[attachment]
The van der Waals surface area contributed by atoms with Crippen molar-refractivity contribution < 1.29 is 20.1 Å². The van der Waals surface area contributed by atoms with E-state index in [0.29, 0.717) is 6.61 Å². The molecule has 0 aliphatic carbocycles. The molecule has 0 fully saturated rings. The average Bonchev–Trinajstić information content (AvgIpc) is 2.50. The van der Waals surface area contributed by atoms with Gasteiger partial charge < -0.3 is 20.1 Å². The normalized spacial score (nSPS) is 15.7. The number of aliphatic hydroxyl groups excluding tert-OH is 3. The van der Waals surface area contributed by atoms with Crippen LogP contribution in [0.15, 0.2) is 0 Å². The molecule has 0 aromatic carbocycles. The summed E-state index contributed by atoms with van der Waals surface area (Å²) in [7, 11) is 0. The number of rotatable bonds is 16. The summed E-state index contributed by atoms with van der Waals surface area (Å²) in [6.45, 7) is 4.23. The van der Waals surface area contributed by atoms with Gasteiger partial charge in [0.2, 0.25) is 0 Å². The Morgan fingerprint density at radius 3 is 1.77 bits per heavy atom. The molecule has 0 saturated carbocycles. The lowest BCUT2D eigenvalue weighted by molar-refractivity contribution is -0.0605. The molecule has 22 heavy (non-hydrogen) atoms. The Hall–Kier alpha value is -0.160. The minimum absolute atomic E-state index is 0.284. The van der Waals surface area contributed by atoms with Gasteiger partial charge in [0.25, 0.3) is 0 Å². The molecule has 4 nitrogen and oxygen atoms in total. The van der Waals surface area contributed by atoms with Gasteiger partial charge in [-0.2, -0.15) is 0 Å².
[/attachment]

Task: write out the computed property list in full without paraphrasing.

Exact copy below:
The van der Waals surface area contributed by atoms with Crippen molar-refractivity contribution < 1.29 is 20.1 Å². The van der Waals surface area contributed by atoms with E-state index in [0.29, 0.717) is 6.61 Å². The molecule has 0 aliphatic carbocycles. The molecule has 0 fully saturated rings. The average Bonchev–Trinajstić information content (AvgIpc) is 2.50. The van der Waals surface area contributed by atoms with Gasteiger partial charge < -0.3 is 20.1 Å². The normalized spacial score (nSPS) is 15.7. The number of aliphatic hydroxyl groups excluding tert-OH is 3. The van der Waals surface area contributed by atoms with Crippen LogP contribution in [0.15, 0.2) is 0 Å². The molecule has 0 aromatic carbocycles. The summed E-state index contributed by atoms with van der Waals surface area (Å²) in [7, 11) is 0. The number of rotatable bonds is 16. The summed E-state index contributed by atoms with van der Waals surface area (Å²) in [6.45, 7) is 4.23. The van der Waals surface area contributed by atoms with Gasteiger partial charge in [0.2, 0.25) is 0 Å². The Morgan fingerprint density at radius 3 is 1.77 bits per heavy atom. The molecule has 0 saturated carbocycles. The lowest BCUT2D eigenvalue weighted by molar-refractivity contribution is -0.0605. The molecule has 22 heavy (non-hydrogen) atoms. The Hall–Kier alpha value is -0.160. The minimum absolute atomic E-state index is 0.284. The van der Waals surface area contributed by atoms with Gasteiger partial charge in [0.25, 0.3) is 0 Å². The molecule has 4 nitrogen and oxygen atoms in total. The van der Waals surface area contributed by atoms with Gasteiger partial charge in [-0.2, -0.15) is 0 Å².